Flag of Colombia (according to wikipedia/wikipedia/1/1)


The national flag of Colombia symbolises Colombian independence from Spain, gained on 20 July 1810. It is a horizontal tricolor of yellow, blue and red. The yellow stripe takes up a half of the flag and the blue and red take up a quarter of the space each.

Symbolism and design

The horizontal stripes (from top to bottom) of yellow, blue and red tricolor have a ratio of 2:1:1. It—together with that of Ecuador, also derived from the flag of Gran Colombia—is different from most other tricolor flags, either vertical or horizontal, in having stripes which are not equal in size. (Venezuela, whose flag is also derived from the same source, opted for a more conventional tricolor with equal stripes).

The official colors have not yet been established by law. The Colombian Olympic Committee approved the following colors for the London 2012 Summer Olympics:

Colours scheme Yellow Blue Red
Pantone 116 287 186
RGB (hex) 252-209-22 (#FCD116) 0-56-147 (#003893) 206-17-38 (#CE1126)
CMYK C0-M17.1-Y91.3-K0 C100-M61.9-Y0-K42.4 C0-M91.7-Y81.6-K19.2

According to the current interpretation, the colors represent:

  •   Yellow: Represents the riches of the country, the wealth of the Colombian soil, the gold, sovereignty, harmony, justice and agriculture, as well as the Sun, the source of light.
  •   Blue: Represents the sky above, the seas on Colombia's shores, and the rivers that run through.
  •   Red: Represents the blood spilled for Colombia's independence and also the effort of Colombian people, their determination and perseverance. It represents that although Colombia's people once struggled, they have since thrived.

The flag's colors have other representations, such as blue for loyalty and vigilance, red for the victory of battles for Colombian independence, and yellow for sovereignty and justice.


Francisco de Miranda originally created the common yellow, blue, and red flag of Gran Colombia that Colombia, Ecuador and Venezuela, with slight variations, share today. Miranda gave at least two sources of inspiration for his flag. In a letter written to Count Simon Romanovich Woronzoff and philosopher Johann Wolfgang von Goethe, Miranda described a late-night conversation he had had with Goethe at a party in Weimar during the winter of 1785. Fascinated by Miranda's account of his exploits in the United States Revolutionary War and his travels throughout the Americas and Europe, Goethe told him that, "Your destiny is to create in your land a place where primary colors are not distorted.” He proceeded to clarify what he meant:

First he explained to me the way the iris transforms light into the three primary colours […] then he proved to me why yellow is the most warm, noble and closest to [white] light; why blue is that mix of excitement and serenity, a distance that evokes shadows; and why red is the exaltation of yellow and blue, the synthesis, the vanishing of light into shadow.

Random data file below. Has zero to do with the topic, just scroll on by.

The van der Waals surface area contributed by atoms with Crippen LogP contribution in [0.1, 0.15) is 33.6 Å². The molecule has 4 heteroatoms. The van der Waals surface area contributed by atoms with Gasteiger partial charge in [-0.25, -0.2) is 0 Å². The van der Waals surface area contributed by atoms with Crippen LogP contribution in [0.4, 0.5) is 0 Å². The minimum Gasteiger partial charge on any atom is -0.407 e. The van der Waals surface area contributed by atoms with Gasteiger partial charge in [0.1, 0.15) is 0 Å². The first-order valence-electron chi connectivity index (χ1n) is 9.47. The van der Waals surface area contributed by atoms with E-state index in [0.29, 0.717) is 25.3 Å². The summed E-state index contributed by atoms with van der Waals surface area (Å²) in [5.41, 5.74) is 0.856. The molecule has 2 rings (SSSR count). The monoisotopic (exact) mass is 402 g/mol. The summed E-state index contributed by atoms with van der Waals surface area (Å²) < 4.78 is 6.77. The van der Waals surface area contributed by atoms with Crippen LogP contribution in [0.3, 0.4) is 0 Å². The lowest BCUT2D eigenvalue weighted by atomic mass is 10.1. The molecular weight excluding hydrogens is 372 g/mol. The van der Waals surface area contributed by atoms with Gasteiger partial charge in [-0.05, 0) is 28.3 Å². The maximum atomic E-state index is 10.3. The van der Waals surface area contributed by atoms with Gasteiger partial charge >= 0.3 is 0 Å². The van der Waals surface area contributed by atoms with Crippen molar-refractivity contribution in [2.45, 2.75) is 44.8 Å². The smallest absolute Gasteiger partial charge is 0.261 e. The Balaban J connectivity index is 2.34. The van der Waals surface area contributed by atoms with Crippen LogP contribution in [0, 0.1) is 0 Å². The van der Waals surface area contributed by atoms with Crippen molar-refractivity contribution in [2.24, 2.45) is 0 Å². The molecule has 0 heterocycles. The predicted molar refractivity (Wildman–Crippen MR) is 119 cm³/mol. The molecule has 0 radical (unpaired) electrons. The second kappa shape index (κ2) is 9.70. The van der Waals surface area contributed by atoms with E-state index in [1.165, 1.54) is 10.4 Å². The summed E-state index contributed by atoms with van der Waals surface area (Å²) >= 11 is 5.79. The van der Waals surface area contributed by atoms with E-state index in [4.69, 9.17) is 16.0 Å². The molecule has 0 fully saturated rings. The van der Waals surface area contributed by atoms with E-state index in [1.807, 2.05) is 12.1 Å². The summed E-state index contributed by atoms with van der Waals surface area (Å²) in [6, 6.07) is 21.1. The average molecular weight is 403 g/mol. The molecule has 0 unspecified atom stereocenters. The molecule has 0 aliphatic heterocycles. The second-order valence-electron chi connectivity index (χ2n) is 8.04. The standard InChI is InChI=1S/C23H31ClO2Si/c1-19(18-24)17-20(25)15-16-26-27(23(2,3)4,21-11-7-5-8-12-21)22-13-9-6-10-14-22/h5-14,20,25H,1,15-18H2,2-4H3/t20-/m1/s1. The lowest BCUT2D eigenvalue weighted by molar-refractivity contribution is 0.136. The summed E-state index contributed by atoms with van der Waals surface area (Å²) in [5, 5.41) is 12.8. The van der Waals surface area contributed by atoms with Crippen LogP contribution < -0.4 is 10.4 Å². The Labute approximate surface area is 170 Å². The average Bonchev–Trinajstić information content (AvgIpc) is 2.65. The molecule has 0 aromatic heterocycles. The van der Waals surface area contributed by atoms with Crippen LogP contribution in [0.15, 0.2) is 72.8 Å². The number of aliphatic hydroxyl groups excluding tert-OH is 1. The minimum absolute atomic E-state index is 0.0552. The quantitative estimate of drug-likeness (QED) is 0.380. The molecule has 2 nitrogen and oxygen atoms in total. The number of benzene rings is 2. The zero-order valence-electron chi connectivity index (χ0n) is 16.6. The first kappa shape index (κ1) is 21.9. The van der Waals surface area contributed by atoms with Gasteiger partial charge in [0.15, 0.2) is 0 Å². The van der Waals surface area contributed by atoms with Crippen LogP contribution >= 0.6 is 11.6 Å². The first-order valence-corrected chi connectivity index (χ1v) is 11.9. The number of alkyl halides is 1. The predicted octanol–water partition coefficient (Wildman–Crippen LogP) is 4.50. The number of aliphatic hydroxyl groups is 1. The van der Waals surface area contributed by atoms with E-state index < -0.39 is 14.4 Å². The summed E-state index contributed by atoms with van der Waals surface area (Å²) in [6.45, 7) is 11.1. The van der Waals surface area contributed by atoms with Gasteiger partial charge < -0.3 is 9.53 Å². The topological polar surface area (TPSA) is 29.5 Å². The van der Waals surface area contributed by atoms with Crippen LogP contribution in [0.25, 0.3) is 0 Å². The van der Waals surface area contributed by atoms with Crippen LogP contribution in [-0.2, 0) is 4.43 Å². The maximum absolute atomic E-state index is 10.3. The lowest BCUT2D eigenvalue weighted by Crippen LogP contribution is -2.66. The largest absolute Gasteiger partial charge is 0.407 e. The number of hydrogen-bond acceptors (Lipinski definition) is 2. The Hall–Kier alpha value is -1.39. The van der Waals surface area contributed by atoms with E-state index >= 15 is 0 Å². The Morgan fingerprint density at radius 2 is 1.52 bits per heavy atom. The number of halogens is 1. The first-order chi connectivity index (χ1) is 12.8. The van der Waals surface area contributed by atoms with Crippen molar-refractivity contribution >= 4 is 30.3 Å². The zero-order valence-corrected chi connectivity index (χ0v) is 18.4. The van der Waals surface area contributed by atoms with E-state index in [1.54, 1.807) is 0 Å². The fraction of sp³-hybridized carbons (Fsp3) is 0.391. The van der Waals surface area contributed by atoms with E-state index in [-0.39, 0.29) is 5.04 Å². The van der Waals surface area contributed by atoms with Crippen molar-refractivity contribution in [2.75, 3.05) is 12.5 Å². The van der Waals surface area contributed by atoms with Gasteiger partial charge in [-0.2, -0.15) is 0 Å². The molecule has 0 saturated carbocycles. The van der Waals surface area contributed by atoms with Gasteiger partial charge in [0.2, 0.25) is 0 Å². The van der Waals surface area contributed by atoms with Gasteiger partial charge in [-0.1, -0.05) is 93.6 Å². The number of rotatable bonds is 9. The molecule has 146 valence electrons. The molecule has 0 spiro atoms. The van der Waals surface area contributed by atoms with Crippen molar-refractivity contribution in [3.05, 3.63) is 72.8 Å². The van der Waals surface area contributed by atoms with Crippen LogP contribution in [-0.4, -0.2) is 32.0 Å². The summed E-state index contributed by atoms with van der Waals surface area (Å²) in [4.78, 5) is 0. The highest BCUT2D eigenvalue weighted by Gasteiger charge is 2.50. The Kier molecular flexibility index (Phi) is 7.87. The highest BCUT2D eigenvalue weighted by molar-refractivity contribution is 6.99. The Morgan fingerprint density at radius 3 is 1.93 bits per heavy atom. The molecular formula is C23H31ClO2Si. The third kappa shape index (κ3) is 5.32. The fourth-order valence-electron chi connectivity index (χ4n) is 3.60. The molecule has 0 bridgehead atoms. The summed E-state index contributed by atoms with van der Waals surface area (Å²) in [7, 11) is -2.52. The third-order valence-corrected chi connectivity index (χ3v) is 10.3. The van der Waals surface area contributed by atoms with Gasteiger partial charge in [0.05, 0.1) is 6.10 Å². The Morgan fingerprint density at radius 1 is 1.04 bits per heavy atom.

It is not that the world is made of yellows, blues and reds; it is that in this manner, as if in an infinite combination of these three colours, we human beings see it. […] A country [Goethe concluded] starts out from a name and a flag, and it then becomes them, just as a man fulfils his destiny.

After Miranda designed his flag based on this conversation, he recalled seeing a fresco by Lazzaro Tavarone in the Palazzo Belimbau in Genoa that depicted Christopher Columbus unfurling a similar-colored flag in Veragua during his fourth voyage.better source needed

In his military diary, Miranda gave another possible source of inspiration: the yellow, blue and red standard of the Burger Guard (Bürgerwache) of Hamburg, which he also saw during his travels in Germany.

In the 1801 plan for an army to liberate Spanish America, which he submitted unsuccessfully to the British cabinet, Miranda requested the materials for "ten flags, whose colors shall be red, yellow, and blue, in three zones." However, the first flag was not raised until 12 March 1806, in Jacmel, Haiti, during his ill-fated expedition to Venezuela.

Gallery of flags

National flag

  • National flag and state ensign of Colombia

Historical flags

  • Flag of United Provinces of New Granada (1811-1814), later adopted and used by Jean Lafitte from 1817 to 1821 at Galveston Island, Spanish Texas, New Spain

  • Flag of United Provinces of New Granada (1814-1816)

  • Flag of Gran Colombia (1819)

  • Flag of Gran Colombia (1820)

  • Flag of Gran Colombia (1821-1831)

  • Flag of New Granada (1831-1834)

  • Flag of Republic of New Granada (1834-1858) and Granadine Confederation (1858-1861)

  • Flag of United States of New Granada (1861)

  • Flag of United States of Colombia (1861-1886) and Republic of (1886-present)

Military and civil flags

  • Civil ensign of Colombia

  • Naval ensign of Colombia

  • Military flag of Colombia

  • Presidential flag of Colombia

Historical military and civil flags

  • Civil ensign of Granadine Confederation (1858-1861)

  • Military flag and naval ensign of Republic of New Granada (1834-1858)

  • Civil ensign of United States of Colombia (1861-1886)

  • Military flag and naval ensign of United States of Colombia (1861-1886)

Construction sheets

  • Construction sheet of the national flag

  • Construction sheet of the civil ensign

  • Construction sheet of the naval ensign

  • Construction sheet of the military flag

  • Construction sheet of the presidential flag

Gallery of images

  • Colombian tricolor waving in Bogotá.

  • Colombian flag hoisted on the ARC Gloria barque, the official flagship of the Colombian Navy.

  • Colombian tricolor in a colonial building corridor in Cartagena de Indias.

  • Colombian roller skater celebrating her victory at the youth Olympics with a Colombian flag.

  • Olympic Champion Caterine Ibargüen celebrating her first world title at the 2013 World Championships in Athletics in Moscow.